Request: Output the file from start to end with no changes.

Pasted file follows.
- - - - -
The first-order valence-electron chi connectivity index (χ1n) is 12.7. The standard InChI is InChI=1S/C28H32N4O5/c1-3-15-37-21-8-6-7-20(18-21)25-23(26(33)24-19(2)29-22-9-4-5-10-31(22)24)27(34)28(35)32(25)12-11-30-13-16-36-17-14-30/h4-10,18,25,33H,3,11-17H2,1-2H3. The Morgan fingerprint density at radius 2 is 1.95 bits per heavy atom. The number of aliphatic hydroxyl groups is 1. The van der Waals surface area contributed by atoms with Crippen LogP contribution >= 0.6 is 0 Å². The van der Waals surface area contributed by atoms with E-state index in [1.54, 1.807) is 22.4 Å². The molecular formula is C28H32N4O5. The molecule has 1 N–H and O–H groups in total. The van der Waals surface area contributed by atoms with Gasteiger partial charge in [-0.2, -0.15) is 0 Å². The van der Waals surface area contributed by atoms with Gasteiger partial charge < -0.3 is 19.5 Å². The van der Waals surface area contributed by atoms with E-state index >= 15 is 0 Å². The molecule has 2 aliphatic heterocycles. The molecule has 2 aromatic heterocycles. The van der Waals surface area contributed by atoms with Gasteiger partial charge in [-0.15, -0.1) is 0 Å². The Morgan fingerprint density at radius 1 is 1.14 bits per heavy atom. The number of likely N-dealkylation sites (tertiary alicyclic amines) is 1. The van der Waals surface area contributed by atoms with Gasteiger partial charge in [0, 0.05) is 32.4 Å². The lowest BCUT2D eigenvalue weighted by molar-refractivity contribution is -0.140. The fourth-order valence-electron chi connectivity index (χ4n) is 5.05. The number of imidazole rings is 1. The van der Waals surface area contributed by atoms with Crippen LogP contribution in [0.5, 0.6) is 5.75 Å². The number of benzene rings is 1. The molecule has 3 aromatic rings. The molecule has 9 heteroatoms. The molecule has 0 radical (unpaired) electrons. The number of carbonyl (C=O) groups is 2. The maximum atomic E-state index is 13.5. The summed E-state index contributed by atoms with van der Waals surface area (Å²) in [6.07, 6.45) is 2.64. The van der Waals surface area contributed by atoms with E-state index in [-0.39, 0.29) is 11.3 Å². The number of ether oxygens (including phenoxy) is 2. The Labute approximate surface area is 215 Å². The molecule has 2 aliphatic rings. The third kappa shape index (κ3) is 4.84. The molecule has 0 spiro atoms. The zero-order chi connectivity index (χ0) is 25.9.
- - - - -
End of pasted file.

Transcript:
The first-order valence-electron chi connectivity index (χ1n) is 12.7. The standard InChI is InChI=1S/C28H32N4O5/c1-3-15-37-21-8-6-7-20(18-21)25-23(26(33)24-19(2)29-22-9-4-5-10-31(22)24)27(34)28(35)32(25)12-11-30-13-16-36-17-14-30/h4-10,18,25,33H,3,11-17H2,1-2H3. The Morgan fingerprint density at radius 2 is 1.95 bits per heavy atom. The number of aliphatic hydroxyl groups is 1. The van der Waals surface area contributed by atoms with Crippen LogP contribution >= 0.6 is 0 Å². The van der Waals surface area contributed by atoms with E-state index in [1.54, 1.807) is 22.4 Å². The molecular formula is C28H32N4O5. The molecule has 1 N–H and O–H groups in total. The van der Waals surface area contributed by atoms with Gasteiger partial charge in [-0.2, -0.15) is 0 Å². The van der Waals surface area contributed by atoms with Gasteiger partial charge < -0.3 is 19.5 Å². The van der Waals surface area contributed by atoms with E-state index >= 15 is 0 Å². The molecule has 2 aliphatic heterocycles. The molecule has 2 aromatic heterocycles. The van der Waals surface area contributed by atoms with Gasteiger partial charge in [-0.15, -0.1) is 0 Å². The Morgan fingerprint density at radius 1 is 1.14 bits per heavy atom. The number of likely N-dealkylation sites (tertiary alicyclic amines) is 1. The van der Waals surface area contributed by atoms with Gasteiger partial charge in [0, 0.05) is 32.4 Å². The lowest BCUT2D eigenvalue weighted by molar-refractivity contribution is -0.140. The fourth-order valence-electron chi connectivity index (χ4n) is 5.05. The number of imidazole rings is 1. The van der Waals surface area contributed by atoms with Crippen LogP contribution in [0.5, 0.6) is 5.75 Å². The number of benzene rings is 1. The molecule has 3 aromatic rings. The molecule has 9 heteroatoms. The molecule has 0 radical (unpaired) electrons. The number of carbonyl (C=O) groups is 2. The maximum atomic E-state index is 13.5. The summed E-state index contributed by atoms with van der Waals surface area (Å²) in [6.07, 6.45) is 2.64. The van der Waals surface area contributed by atoms with E-state index in [-0.39, 0.29) is 11.3 Å². The number of ether oxygens (including phenoxy) is 2. The Labute approximate surface area is 215 Å². The molecule has 2 aliphatic rings. The third kappa shape index (κ3) is 4.84. The molecule has 0 spiro atoms. The zero-order chi connectivity index (χ0) is 25.9.